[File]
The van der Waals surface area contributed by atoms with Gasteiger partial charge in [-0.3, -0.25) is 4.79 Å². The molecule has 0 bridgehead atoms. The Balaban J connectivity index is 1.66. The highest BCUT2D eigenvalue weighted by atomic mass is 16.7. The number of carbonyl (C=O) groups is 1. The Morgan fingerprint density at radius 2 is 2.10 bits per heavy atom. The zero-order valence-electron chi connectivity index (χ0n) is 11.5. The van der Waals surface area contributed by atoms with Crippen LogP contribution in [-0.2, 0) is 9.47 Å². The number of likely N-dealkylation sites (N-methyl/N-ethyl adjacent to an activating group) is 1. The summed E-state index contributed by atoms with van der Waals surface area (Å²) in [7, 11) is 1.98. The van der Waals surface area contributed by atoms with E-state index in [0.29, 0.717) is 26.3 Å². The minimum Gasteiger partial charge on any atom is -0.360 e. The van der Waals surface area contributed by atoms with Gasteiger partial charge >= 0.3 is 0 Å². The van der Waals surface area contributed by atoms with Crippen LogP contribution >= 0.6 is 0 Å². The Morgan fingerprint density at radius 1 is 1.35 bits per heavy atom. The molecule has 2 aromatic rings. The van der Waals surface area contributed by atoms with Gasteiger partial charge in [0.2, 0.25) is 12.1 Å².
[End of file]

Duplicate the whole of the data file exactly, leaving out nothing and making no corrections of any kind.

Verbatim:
The van der Waals surface area contributed by atoms with Gasteiger partial charge in [-0.3, -0.25) is 4.79 Å². The molecule has 0 bridgehead atoms. The Balaban J connectivity index is 1.66. The highest BCUT2D eigenvalue weighted by atomic mass is 16.7. The number of carbonyl (C=O) groups is 1. The Morgan fingerprint density at radius 2 is 2.10 bits per heavy atom. The zero-order valence-electron chi connectivity index (χ0n) is 11.5. The van der Waals surface area contributed by atoms with Crippen LogP contribution in [-0.2, 0) is 9.47 Å². The number of likely N-dealkylation sites (N-methyl/N-ethyl adjacent to an activating group) is 1. The summed E-state index contributed by atoms with van der Waals surface area (Å²) in [7, 11) is 1.98. The van der Waals surface area contributed by atoms with E-state index in [0.29, 0.717) is 26.3 Å². The minimum Gasteiger partial charge on any atom is -0.360 e. The van der Waals surface area contributed by atoms with Gasteiger partial charge >= 0.3 is 0 Å². The van der Waals surface area contributed by atoms with Crippen LogP contribution >= 0.6 is 0 Å². The Morgan fingerprint density at radius 1 is 1.35 bits per heavy atom. The molecule has 2 aromatic rings. The van der Waals surface area contributed by atoms with Gasteiger partial charge in [0.2, 0.25) is 12.1 Å².